Reviving 400-acres of wetland habitat in San Pablo Bay.
Audubon California staff at Sonoma Creek site. Photo: JoLynn Taylor
Audubon California is working with a number of partners to enhance 400 acres of tidal marsh habitat on the San Pablo Bay National Wildlife Refuge along Sonoma Creek. The project will benefit birds such as Ridgway’s Rails, Black Rails, and a number of marsh songbirds, along with the endangered salt marsh harvest mouse and native plants. Fish, such as coho salmon and steelhead, rely on healthy wetlands as habitat where juvenile fish can feed and grow.
The Sonoma Creek runs from Sonoma County into the San Pablo Bay on the northernmost end of the greater San Francisco Bay. More than a hundred years of mining and agricultural operations have greatly limited the ecological function of these wetlands. Open water sediment from hydraulic mining during the Gold Rush caused a rapid buildup of mud flats which were subsequently turned into farmland, and maintained by levees.
In the last three decades, tidal action has reclaimed some of the area, creating stagnant wetlands that built up too fast to form natural channels. These stagnant pools form algal mats and harbor mosquitos. The remaining agricultural land has now become too salty for most agriculture, and some has been sold or abandoned.
The core of the project will involve constructing a network of tidal channels within the marsh to drastically improve tidal exchange and nutrient cycling and provide habitat to a myriad of marsh-dependent wildlife species. The channels will also provide spawning and feeding grounds for endangered and commercial fishes. Improving hydrology will improve water quality by increasing circulation and drastically reducing the amount of pesticides applied to areas of ponded water that currently facilitate heavy mosquito production.
Implementation of the project will also provide hands-on educational opportunities for students who would not otherwise experience natural history in the field setting.
Audubon California is partnering on the project with the Marin-Sonoma Mosquito and Vector Control District and the San Pablo Bay National Wildlife. Consultants for this project are Wetlands and Water Resources, Inc. and ESA Associates. Construction is being carried out by Hanford ARC.
Designated as an Important Bird area, San Pablo Bay and its surrounding wetlands provide critical habitat for the birds of the Pacific Flyway. Birders visiting the refuge can see Brown Pelicans, White-tailed Kites, Golden Eagles, Peregrine Falcons, Common Yellowthroats, and migratory shorebirds including Whimbrels and Willets.
Funding and other support for this project has been provided by:
A new study shows that sea-level rise driven by climate change could swallow up many of the Pacific Coast's most important marshes in the next hundred years. But researchers say there's still time to do something about it. Audubon California is working hard to protect many of these areas, supporting Measure AA in the San Francisco Bay and restoring vital marshes in Sonoma Creek.
Courtney Gutman got an aerial view of the progress made at our Sonoma Creek enhancement project which we completed in November. Gutman is our restoration project manager from the Richardson Bay Center & Sanctuary and oversaw construction on the 400-acre tidal marsh in the greater San Francisco Bay.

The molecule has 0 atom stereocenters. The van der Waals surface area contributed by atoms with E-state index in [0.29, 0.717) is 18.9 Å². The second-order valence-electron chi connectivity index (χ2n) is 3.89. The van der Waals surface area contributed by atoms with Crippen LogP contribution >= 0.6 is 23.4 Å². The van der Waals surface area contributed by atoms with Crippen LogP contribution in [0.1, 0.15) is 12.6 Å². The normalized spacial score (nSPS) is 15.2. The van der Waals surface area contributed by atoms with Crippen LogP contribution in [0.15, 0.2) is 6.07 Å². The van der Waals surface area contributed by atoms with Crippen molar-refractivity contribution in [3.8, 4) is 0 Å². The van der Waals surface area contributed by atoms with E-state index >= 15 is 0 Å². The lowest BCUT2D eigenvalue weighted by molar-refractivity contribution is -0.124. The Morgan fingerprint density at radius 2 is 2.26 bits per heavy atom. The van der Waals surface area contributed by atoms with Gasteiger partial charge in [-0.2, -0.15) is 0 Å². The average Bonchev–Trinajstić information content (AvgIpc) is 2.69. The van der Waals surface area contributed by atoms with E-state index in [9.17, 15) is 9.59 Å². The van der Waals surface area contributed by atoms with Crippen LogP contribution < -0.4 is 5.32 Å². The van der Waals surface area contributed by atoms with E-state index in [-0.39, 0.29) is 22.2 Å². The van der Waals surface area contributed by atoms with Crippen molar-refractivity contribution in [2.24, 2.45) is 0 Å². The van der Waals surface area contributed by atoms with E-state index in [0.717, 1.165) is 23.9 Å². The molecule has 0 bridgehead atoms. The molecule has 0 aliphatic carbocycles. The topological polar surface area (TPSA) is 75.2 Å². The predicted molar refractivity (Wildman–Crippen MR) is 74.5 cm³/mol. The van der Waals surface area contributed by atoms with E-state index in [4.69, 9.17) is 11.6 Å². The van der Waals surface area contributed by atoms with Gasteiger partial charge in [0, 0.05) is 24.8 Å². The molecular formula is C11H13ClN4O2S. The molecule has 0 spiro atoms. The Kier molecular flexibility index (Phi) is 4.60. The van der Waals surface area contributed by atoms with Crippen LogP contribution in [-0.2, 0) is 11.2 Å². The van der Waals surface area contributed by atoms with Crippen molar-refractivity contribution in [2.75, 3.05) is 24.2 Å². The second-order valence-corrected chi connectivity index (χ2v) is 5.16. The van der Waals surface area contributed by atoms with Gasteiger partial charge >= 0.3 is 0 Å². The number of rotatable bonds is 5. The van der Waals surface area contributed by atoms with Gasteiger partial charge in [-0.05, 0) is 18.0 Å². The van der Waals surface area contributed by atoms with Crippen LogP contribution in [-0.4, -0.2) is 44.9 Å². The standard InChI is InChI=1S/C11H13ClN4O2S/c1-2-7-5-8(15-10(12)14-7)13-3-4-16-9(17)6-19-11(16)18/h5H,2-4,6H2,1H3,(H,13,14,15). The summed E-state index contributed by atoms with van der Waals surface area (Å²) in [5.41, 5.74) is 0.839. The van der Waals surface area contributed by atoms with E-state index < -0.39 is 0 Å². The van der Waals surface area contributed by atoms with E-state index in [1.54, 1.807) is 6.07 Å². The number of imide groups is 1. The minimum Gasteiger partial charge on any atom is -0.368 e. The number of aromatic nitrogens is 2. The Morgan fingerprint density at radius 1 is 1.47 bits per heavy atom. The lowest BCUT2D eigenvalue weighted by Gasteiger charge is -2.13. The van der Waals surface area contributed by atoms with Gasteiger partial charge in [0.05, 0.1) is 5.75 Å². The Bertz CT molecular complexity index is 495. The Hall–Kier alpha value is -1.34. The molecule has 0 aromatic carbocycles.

Within weeks of finishing the construction, the team could already see a myriad of vegetation and wildlife coming back to the area, including a variety of small shorebirds and pickleweed, a native succulent that absorbs saltwater.
The Sonoma Creek enhancement is the first project of its kind on a pre-existing marsh. Before the project, sea water was able to wash in during high tide, but with no way for it to drain, stagnant pools became perfect breeding ground for mosquitoes and an imperfect breeding ground for plant life and other animals. To solve this problem, we dug canals to help with drainage of the area. Natural channels can now form in areas that were once stagnant, contributing to a healthier marshland. We also moved about 30,000 cubic yards of soil to create a transition ramp that slows storm surges and gives animals somewhere to go when the tide gets too high.
Gutman says people are starting to see estuaries beyond their importance for wildlife, plants, and biodiversity.
“Now on top of that we’re seeing how important they are for combatting climate change. They’re truly our natural barriers for rising sea levels,” she says.
For more information about the project, visit our Sonoma Creek page.
I took a tour of our Sonoma Creek Enhancement Project with Meg Marriott, Refuge Biologist at San Pablo Bay National Wildlife Refuge. It's hard to tell in the video but we saw Marbled Godwits, Willets, and Long-billed Curlews.
Yesterday was the first survey the Audubon team was able to do since construction ended at the Sonoma Creek Enhancement Project. In the marsh and along the newly formed channel during a high tide (>5’), the group counted:
Later during a ‘low’ tide, the group encountered smaller numbers of birds but spotted a rare Lesser Yellowlegs among a group of Greater Yellowlegs.
The group counted a couple of Northern Harriers scouting the area for meals, as well as a White-tailed Kite.
Construction wrapped up in November on our 400-acre tidal marsh enhancement project at Sonoma Creek in the San Pablo Bay National Wildlife Refuge, located in the northern part of San Francisco Bay. The new habitat is already attracting a lot of birds.
Least Sandpipers (calidris minutilla), utilizing newly formed channel in Sonoma Creek Marsh.
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